By Reynaldo C. Lugtu, Jr.
THE adoption of digital banking transactions among Filipinos continues to accelerate even when face-to-face dealings are already back. According to 2021 Financial Inclusion Survey (FIS) of the Bangko Sentral ng Pilipinas (BSP), 60% of those with mobile phones and internet access in 2021 performed financial transactions online, such as fund transfers and payments, jumping from 17% in 2019. The survey also showed that the number of Filipino adults with financial accounts increased from 20.9 million in 2019 to 42.9 million in 2021, growing by more than double. The convenience of transacting online truly shifted the financial behavior during the pandemic, with more Filipinos saving and using online banking and digital payments.
The consumer today is truly digital! But is the banking industry keeping up with the Filipinos digital transactions appetite?
In my conversations with bank executives, the biggest challenge of the industry is how to augment and retool its workforce as fast as how Filipinos are consuming digital banking services. The skills of bank employees need to stay abreast with digital technologies and tools, digital sales and marketing, and new ways of delivering services. Banks now need capabilities in cybersecurity, digital product design, user experience, and data science, which are not easy to acquire or develop.
To satisfy the digital demands of customers and compete with fintech companies to remain relevant, banks need to rethink talent and transform, and do so quickly. It’s not an easy road ahead. But not an impossible one either.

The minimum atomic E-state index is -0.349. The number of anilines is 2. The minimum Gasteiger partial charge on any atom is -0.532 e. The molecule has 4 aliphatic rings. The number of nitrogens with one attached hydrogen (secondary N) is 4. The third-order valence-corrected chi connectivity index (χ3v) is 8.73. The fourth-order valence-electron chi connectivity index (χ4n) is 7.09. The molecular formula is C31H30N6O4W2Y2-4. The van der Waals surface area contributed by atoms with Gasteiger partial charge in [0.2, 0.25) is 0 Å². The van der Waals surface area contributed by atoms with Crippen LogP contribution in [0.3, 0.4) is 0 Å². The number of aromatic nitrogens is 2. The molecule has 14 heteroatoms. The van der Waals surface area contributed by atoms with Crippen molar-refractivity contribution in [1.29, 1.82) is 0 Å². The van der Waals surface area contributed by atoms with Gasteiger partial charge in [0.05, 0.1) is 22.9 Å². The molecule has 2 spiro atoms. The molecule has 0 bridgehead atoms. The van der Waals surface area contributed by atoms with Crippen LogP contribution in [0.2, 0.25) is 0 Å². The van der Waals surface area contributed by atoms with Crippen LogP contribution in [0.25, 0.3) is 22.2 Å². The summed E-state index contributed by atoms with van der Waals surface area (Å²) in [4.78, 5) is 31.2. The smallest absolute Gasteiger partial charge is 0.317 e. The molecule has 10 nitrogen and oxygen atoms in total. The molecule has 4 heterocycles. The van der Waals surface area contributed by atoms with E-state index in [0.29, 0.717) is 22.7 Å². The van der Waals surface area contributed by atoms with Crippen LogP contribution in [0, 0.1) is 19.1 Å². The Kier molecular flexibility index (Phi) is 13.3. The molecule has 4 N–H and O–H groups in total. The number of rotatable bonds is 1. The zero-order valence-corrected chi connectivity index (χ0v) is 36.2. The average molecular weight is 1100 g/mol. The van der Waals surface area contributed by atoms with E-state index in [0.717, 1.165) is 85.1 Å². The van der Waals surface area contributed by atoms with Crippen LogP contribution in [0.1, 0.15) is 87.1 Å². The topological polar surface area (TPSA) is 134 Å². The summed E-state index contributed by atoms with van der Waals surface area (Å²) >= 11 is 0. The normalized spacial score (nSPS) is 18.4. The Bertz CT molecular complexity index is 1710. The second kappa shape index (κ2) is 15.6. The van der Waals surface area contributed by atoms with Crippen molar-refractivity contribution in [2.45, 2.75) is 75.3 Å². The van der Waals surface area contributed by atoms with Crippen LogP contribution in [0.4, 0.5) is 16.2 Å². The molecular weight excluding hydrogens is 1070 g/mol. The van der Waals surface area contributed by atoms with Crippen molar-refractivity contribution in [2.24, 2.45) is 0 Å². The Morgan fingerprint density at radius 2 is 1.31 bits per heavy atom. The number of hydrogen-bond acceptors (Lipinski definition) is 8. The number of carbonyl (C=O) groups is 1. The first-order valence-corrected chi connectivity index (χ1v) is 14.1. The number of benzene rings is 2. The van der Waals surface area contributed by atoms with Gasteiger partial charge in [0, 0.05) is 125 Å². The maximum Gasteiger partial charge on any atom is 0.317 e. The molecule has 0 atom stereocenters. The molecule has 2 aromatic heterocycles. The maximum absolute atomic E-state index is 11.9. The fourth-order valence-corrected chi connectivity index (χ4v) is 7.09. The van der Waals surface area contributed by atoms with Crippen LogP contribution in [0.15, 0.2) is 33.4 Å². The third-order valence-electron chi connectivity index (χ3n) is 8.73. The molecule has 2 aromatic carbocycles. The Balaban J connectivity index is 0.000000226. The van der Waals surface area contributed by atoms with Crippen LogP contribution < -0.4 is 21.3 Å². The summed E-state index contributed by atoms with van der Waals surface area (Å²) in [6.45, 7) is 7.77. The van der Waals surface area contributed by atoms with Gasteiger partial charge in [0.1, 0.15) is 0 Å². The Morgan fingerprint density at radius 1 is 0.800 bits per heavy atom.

According to a global study by Boston Consulting Group, a typical bank today employs up to 90% of its workforce to run day-to-day operations, with only 10% dedicated to change and innovation. This talent and skills crunch will be further aggravated by the entry of six digital banks, where three of them — Overseas Filipino Bank, Inc., Tonik Digital Bank, Inc., and Maya Bank, Inc. — are now fully operational, while the rest — UNObank, Inc., UnionDigital Bank, Inc., and GoTyme Bank — are operating under limited capacity prior to fully launching their services to the public.
Therefore, human resources technology (HR tech) is becoming an important part of the incumbent banks’ digital transformation agenda. One such HR tech platform is a human capital management (HCM) software. This allows HR departments to automate key tasks, providing seamless access to data and information, and facilitating the creation of analytics-based insights. In short, HCM technology can enhance a bank HR team’s effort to attract, engage and nurture their most critical resource — talent.
With the analytics-based insights from an HCM platform, HR teams can handle many of the functions and processes needed to develop the capabilities needed to meet the demands of digital customers. This is going to be the next wave of digital transformation across the banking industry.
To unpack what HCM excellence means today and how HR leaders can extract the best out of HR tech platforms, Darwinbox — the number 1 rated HCM on Gartner and trusted by JG Summit, Shakey’s Pizza, Robinson’s Bank and other leading enterprises and conglomerates in the region — is organizing a roundtable for Chief Human Resources Officers from the Banking industry. The by-invitation-only roundtable with Nic Lim and the Darwinbox leadership team will be conducted on Sept. 14 at The Gallery by Chef Chelle in Bonifacio Global City.
Reynaldo C. Lugtu, Jr. is the Founder & CEO of Hungry Workhorse Consulting, a digital and culture transformation consulting firm. He is the Chairman of the ICT Committee of the Financial Executives Institute of the Philippines (FINEX). He is Fellow at the US-based Institute for Digital Transformation. He teaches strategic management in the MBA Program of De La Salle University. The author may be emailed at email@example.com